Page 23 - Jewish Book Annual Volume 45

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own, is not at all at peace with the consequences of his vision,
which he has implanted in the American cultural landscape.
Slavin’s vision of America represents an amalgam of influ­
ences, the Jewish, the immigrant, one wife’s experience in the
work force, another’s background in the American hinterlands.
Slavin is more of a puzzle to himself than he is at the end to Merry.
Her own moderate lifestyle with tolerant views of the Right and
Left represents her own vision of America, distinct from her
father’s. Ezra’s mother called him an anti-Semite, Ezra himself
was both intolerant ofJewish ethnocentrism and of anti-Semitism
on the part of others. Merry has a complete view. She is moved, as
is the reader, when one of Ezra’s sons, whom he has hardly
treated generously or paternally, yet says the words of the Kad-
dish at the memorial service.
With the exception of his most ambitious novel,
The StolenJew
(1981), which amply utilizes mythic material, the prolific Jay
Neugeboren has depended on his sharp eyes and keen ears to
delineate how people live, think and suffer and how they identify
themselves as Jews. It is in this work that Neugeboren seems most
conscious that Jews have a history of their own, that this history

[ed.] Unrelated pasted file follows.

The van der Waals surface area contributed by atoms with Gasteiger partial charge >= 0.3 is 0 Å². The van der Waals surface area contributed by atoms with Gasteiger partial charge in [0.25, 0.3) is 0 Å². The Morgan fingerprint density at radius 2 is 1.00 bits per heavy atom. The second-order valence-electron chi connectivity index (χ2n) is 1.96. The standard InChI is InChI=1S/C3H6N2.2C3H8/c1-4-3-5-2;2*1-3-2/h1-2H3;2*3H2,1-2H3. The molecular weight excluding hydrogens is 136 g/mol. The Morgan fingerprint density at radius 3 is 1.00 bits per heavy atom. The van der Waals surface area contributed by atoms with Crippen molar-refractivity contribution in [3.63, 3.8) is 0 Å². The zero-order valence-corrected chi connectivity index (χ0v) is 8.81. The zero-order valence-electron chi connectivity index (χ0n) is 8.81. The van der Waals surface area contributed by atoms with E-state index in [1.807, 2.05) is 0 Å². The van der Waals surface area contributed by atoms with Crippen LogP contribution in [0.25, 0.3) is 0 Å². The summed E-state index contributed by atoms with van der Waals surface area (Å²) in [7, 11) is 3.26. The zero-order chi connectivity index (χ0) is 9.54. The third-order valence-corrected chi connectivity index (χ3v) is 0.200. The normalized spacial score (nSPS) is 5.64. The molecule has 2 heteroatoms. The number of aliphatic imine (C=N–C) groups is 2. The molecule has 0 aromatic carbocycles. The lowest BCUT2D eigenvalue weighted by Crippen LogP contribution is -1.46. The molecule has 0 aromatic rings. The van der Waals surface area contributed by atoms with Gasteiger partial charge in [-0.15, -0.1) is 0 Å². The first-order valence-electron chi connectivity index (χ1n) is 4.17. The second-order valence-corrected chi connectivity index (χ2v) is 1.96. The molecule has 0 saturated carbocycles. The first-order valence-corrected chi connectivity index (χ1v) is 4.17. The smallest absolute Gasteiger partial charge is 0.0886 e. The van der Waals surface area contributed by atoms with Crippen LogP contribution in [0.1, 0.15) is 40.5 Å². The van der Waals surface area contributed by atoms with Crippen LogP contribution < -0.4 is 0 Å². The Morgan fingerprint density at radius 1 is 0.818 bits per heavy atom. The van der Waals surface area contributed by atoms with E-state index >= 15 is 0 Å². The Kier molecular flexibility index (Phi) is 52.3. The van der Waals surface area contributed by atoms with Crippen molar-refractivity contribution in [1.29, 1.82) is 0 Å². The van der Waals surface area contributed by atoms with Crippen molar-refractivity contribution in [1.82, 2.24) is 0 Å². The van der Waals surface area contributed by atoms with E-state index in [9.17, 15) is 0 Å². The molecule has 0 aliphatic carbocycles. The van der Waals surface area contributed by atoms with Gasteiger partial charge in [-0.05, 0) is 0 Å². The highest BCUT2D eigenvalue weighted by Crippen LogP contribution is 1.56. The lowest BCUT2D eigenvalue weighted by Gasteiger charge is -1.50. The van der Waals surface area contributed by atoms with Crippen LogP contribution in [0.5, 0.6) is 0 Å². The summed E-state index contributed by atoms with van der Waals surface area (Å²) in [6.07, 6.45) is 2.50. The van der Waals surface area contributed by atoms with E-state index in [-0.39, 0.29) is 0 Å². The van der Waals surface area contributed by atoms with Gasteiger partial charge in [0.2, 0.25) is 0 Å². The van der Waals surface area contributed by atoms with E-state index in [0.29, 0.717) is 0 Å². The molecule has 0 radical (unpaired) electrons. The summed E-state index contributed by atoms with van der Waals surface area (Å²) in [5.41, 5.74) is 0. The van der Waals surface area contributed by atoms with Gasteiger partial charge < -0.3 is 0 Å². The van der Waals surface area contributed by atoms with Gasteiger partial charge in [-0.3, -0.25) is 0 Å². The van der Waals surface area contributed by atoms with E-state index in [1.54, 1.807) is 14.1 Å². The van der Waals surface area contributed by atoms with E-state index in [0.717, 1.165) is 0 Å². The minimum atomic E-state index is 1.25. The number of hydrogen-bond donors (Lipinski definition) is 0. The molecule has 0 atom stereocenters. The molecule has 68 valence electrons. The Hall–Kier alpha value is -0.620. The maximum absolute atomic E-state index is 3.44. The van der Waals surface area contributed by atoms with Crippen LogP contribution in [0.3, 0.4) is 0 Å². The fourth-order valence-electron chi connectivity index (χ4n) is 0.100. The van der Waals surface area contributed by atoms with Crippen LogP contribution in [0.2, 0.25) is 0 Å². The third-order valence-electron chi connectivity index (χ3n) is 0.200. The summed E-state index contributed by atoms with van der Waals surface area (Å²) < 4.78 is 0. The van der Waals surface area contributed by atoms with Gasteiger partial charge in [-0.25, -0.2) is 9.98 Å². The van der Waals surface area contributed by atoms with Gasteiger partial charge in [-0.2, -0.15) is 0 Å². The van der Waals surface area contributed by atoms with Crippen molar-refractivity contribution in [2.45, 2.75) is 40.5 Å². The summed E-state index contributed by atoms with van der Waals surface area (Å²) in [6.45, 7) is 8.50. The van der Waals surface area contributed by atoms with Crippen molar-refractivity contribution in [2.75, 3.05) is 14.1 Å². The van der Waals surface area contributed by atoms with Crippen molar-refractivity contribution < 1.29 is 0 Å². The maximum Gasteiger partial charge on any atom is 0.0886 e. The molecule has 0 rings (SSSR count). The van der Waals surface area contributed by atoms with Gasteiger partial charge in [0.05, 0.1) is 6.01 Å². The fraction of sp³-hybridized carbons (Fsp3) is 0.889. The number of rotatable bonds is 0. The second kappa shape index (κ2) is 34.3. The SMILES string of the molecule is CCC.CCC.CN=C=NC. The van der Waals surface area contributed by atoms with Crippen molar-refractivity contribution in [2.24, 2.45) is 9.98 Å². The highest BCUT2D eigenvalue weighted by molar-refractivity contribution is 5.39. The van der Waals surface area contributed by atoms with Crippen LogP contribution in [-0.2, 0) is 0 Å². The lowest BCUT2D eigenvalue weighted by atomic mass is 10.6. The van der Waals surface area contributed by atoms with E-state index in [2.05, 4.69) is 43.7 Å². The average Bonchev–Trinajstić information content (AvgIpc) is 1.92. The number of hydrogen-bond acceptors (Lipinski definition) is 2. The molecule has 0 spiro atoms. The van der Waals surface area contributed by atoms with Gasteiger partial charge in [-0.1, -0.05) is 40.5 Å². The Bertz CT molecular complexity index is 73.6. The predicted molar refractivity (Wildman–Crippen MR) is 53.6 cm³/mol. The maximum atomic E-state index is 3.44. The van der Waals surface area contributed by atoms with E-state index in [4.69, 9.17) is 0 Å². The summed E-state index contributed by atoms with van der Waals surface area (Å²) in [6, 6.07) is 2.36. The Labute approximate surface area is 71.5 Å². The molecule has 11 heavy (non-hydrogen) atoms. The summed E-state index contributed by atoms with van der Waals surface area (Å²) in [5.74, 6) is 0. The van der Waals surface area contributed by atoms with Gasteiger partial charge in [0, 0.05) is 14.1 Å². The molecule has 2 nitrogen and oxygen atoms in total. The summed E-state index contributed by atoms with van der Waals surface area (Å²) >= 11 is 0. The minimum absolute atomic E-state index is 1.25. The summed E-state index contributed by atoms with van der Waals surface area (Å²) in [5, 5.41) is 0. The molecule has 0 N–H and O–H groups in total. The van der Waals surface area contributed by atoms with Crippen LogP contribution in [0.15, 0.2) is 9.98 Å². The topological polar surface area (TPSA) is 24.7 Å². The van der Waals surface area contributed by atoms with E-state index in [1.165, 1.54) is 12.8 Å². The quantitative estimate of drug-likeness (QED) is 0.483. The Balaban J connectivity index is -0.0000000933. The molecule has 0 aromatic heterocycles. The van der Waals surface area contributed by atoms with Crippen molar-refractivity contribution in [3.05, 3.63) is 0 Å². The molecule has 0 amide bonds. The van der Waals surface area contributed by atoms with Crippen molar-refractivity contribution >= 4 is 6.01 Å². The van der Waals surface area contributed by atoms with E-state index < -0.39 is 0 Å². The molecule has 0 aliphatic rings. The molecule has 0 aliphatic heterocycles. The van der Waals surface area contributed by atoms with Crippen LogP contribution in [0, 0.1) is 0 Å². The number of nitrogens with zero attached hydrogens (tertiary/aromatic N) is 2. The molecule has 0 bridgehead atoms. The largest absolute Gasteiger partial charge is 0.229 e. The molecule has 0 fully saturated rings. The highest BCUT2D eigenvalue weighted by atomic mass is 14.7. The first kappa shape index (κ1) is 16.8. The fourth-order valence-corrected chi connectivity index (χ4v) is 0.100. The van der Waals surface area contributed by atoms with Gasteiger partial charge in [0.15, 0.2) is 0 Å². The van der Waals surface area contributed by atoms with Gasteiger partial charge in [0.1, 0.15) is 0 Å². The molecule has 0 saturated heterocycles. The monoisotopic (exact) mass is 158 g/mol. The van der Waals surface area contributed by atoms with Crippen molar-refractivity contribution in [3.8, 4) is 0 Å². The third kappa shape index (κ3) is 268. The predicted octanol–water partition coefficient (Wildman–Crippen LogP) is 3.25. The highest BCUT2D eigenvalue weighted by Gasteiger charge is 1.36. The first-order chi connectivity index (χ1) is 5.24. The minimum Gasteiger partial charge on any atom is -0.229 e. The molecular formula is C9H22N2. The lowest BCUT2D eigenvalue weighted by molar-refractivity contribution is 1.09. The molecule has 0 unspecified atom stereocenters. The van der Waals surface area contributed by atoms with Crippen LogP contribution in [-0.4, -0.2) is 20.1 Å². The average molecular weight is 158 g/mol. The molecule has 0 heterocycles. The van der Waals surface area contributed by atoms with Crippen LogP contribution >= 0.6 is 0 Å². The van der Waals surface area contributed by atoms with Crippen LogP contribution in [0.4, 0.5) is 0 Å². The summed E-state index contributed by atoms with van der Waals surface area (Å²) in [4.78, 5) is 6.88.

has never ceased to intrude itself into their lives — perhaps never
more than in our own time. Yet in America, by contrast, Jews
have a sense of security unprecedented in the Diaspora. The fre­
quent involvements of his heroes in baseball or basketball show,
much more than the intellectual Jews of
The StolenJew
, that they
share in the simple though no longer innocent pleasures of U.S.
sports. They feel sufficiently at home so that they can assume the
role of companion and guide to the new Jews, the Blacks of
America, with whom a silent, real though never untroubled bond
has developed. In
The StolenJew,
the combination of compassion
and daring is applied to the rescue of a Russian Jew.
The relationship between Jews and Blacks which permeates so
much of Neugeboren’s fiction is not based on conscious desires
for closer bonds, nor is it always founded on mutual interest.
Only rarely is there awareness on the part of the Jew that the
Black now occupies a role that had once been his. There is little
politics in Neugeboren’s work, but in
Before my Life Began
Neugeboren succeeds in creating one of the most harrowing
scenes in modern literature of Southern roughnecks harrassing,
threatening, nearly killing Northern Freedom Marchers of
whom his Jewish hero has been a leader.
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